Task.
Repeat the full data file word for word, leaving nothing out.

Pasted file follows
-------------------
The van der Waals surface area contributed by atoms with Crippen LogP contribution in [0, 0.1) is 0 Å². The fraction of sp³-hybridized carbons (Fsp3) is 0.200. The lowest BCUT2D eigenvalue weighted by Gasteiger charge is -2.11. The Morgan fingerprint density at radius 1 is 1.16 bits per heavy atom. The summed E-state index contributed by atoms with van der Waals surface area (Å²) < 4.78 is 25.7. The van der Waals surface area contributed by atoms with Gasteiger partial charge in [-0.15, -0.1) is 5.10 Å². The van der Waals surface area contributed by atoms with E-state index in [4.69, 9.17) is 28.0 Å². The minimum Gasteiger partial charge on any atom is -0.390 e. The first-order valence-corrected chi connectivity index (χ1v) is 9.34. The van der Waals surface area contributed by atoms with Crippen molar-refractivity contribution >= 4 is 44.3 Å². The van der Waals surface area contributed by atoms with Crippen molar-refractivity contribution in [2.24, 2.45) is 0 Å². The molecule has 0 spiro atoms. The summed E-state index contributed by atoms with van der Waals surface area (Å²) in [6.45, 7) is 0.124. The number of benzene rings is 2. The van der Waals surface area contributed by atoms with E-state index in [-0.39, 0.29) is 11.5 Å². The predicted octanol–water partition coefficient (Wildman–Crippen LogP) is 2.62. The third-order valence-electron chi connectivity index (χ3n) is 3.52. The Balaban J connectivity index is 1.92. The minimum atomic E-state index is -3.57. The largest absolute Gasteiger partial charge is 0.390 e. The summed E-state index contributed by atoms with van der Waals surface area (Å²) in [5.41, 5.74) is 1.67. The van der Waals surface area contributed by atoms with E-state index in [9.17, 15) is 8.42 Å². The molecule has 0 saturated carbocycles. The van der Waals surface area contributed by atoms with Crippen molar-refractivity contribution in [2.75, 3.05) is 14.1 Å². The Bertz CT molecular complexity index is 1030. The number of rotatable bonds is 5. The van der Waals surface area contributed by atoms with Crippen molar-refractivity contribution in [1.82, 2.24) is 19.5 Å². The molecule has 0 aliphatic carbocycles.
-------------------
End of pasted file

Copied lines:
The van der Waals surface area contributed by atoms with Crippen LogP contribution in [0, 0.1) is 0 Å². The fraction of sp³-hybridized carbons (Fsp3) is 0.200. The lowest BCUT2D eigenvalue weighted by Gasteiger charge is -2.11. The Morgan fingerprint density at radius 1 is 1.16 bits per heavy atom. The summed E-state index contributed by atoms with van der Waals surface area (Å²) < 4.78 is 25.7. The van der Waals surface area contributed by atoms with Gasteiger partial charge in [-0.15, -0.1) is 5.10 Å². The van der Waals surface area contributed by atoms with E-state index in [4.69, 9.17) is 28.0 Å². The minimum Gasteiger partial charge on any atom is -0.390 e. The first-order valence-corrected chi connectivity index (χ1v) is 9.34. The van der Waals surface area contributed by atoms with Crippen molar-refractivity contribution >= 4 is 44.3 Å². The van der Waals surface area contributed by atoms with Crippen molar-refractivity contribution in [2.24, 2.45) is 0 Å². The molecule has 0 spiro atoms. The summed E-state index contributed by atoms with van der Waals surface area (Å²) in [6.45, 7) is 0.124. The number of benzene rings is 2. The van der Waals surface area contributed by atoms with E-state index in [-0.39, 0.29) is 11.5 Å². The predicted octanol–water partition coefficient (Wildman–Crippen LogP) is 2.62. The third-order valence-electron chi connectivity index (χ3n) is 3.52. The Balaban J connectivity index is 1.92. The minimum atomic E-state index is -3.57. The largest absolute Gasteiger partial charge is 0.390 e. The summed E-state index contributed by atoms with van der Waals surface area (Å²) in [5.41, 5.74) is 1.67. The van der Waals surface area contributed by atoms with E-state index in [9.17, 15) is 8.42 Å². The molecule has 0 saturated carbocycles. The van der Waals surface area contributed by atoms with Crippen molar-refractivity contribution in [2.75, 3.05) is 14.1 Å². The Bertz CT molecular complexity index is 1030. The number of rotatable bonds is 5. The van der Waals surface area contributed by atoms with Crippen molar-refractivity contribution in [1.82, 2.24) is 19.5 Å². The molecule has 0 aliphatic carbocycles.